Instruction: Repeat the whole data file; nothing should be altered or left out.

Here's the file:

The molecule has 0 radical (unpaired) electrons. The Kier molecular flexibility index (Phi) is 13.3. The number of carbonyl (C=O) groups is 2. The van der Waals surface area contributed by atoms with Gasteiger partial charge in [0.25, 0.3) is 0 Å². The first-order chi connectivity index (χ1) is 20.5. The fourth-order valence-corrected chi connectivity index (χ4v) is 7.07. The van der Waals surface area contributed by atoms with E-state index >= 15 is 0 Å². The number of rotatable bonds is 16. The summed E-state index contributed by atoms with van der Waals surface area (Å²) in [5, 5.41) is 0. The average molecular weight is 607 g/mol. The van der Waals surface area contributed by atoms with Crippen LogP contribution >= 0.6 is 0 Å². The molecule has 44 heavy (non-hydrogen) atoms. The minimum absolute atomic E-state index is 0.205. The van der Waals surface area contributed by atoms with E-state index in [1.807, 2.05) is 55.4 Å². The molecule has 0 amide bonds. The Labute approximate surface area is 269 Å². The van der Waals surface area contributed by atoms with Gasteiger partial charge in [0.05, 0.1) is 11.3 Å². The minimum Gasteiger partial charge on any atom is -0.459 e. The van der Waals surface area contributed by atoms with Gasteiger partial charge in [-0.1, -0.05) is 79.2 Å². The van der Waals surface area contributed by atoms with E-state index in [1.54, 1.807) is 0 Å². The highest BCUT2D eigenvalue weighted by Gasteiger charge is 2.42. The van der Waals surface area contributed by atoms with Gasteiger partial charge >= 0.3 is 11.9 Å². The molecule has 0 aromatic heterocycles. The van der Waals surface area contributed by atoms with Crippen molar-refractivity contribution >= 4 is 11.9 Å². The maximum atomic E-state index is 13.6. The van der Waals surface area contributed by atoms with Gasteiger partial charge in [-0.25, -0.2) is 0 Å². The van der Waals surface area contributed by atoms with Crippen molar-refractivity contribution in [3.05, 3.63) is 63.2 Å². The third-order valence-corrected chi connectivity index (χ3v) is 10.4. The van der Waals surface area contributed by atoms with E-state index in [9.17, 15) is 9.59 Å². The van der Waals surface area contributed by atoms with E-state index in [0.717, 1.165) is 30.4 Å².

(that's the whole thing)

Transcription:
The molecule has 0 radical (unpaired) electrons. The Kier molecular flexibility index (Phi) is 13.3. The number of carbonyl (C=O) groups is 2. The van der Waals surface area contributed by atoms with Gasteiger partial charge in [0.25, 0.3) is 0 Å². The first-order chi connectivity index (χ1) is 20.5. The fourth-order valence-corrected chi connectivity index (χ4v) is 7.07. The van der Waals surface area contributed by atoms with E-state index >= 15 is 0 Å². The number of rotatable bonds is 16. The summed E-state index contributed by atoms with van der Waals surface area (Å²) in [5, 5.41) is 0. The average molecular weight is 607 g/mol. The van der Waals surface area contributed by atoms with Crippen LogP contribution >= 0.6 is 0 Å². The molecule has 44 heavy (non-hydrogen) atoms. The minimum absolute atomic E-state index is 0.205. The van der Waals surface area contributed by atoms with E-state index in [1.807, 2.05) is 55.4 Å². The molecule has 0 amide bonds. The Labute approximate surface area is 269 Å². The van der Waals surface area contributed by atoms with Gasteiger partial charge in [0.05, 0.1) is 11.3 Å². The minimum Gasteiger partial charge on any atom is -0.459 e. The van der Waals surface area contributed by atoms with Gasteiger partial charge in [-0.1, -0.05) is 79.2 Å². The van der Waals surface area contributed by atoms with E-state index in [1.54, 1.807) is 0 Å². The highest BCUT2D eigenvalue weighted by Gasteiger charge is 2.42. The van der Waals surface area contributed by atoms with Gasteiger partial charge >= 0.3 is 11.9 Å². The molecule has 0 aromatic heterocycles. The van der Waals surface area contributed by atoms with Crippen molar-refractivity contribution >= 4 is 11.9 Å². The maximum atomic E-state index is 13.6. The van der Waals surface area contributed by atoms with Gasteiger partial charge in [-0.25, -0.2) is 0 Å². The van der Waals surface area contributed by atoms with Crippen molar-refractivity contribution in [3.05, 3.63) is 63.2 Å². The third-order valence-corrected chi connectivity index (χ3v) is 10.4. The van der Waals surface area contributed by atoms with E-state index in [9.17, 15) is 9.59 Å². The van der Waals surface area contributed by atoms with E-state index in [0.717, 1.165) is 30.4 Å².